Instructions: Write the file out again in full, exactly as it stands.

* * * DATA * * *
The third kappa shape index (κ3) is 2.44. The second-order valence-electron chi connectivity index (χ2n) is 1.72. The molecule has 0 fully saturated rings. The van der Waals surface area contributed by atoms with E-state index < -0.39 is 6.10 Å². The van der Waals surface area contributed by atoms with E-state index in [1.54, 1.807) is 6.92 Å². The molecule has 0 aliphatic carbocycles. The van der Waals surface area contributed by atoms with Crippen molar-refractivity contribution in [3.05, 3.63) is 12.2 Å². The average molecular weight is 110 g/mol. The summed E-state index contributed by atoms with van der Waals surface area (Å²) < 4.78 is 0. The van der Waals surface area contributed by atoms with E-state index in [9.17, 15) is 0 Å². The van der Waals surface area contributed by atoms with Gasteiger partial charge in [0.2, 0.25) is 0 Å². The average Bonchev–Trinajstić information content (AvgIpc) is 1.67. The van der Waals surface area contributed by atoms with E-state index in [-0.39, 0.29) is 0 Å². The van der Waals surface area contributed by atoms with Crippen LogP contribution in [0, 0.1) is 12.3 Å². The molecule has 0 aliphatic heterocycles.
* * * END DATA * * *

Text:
The third kappa shape index (κ3) is 2.44. The second-order valence-electron chi connectivity index (χ2n) is 1.72. The molecule has 0 fully saturated rings. The van der Waals surface area contributed by atoms with E-state index < -0.39 is 6.10 Å². The van der Waals surface area contributed by atoms with E-state index in [1.54, 1.807) is 6.92 Å². The molecule has 0 aliphatic carbocycles. The van der Waals surface area contributed by atoms with Crippen molar-refractivity contribution in [3.05, 3.63) is 12.2 Å². The average molecular weight is 110 g/mol. The summed E-state index contributed by atoms with van der Waals surface area (Å²) < 4.78 is 0. The van der Waals surface area contributed by atoms with E-state index in [9.17, 15) is 0 Å². The van der Waals surface area contributed by atoms with Gasteiger partial charge in [0.2, 0.25) is 0 Å². The average Bonchev–Trinajstić information content (AvgIpc) is 1.67. The van der Waals surface area contributed by atoms with E-state index in [-0.39, 0.29) is 0 Å². The van der Waals surface area contributed by atoms with Crippen LogP contribution in [0, 0.1) is 12.3 Å². The molecule has 0 aliphatic heterocycles.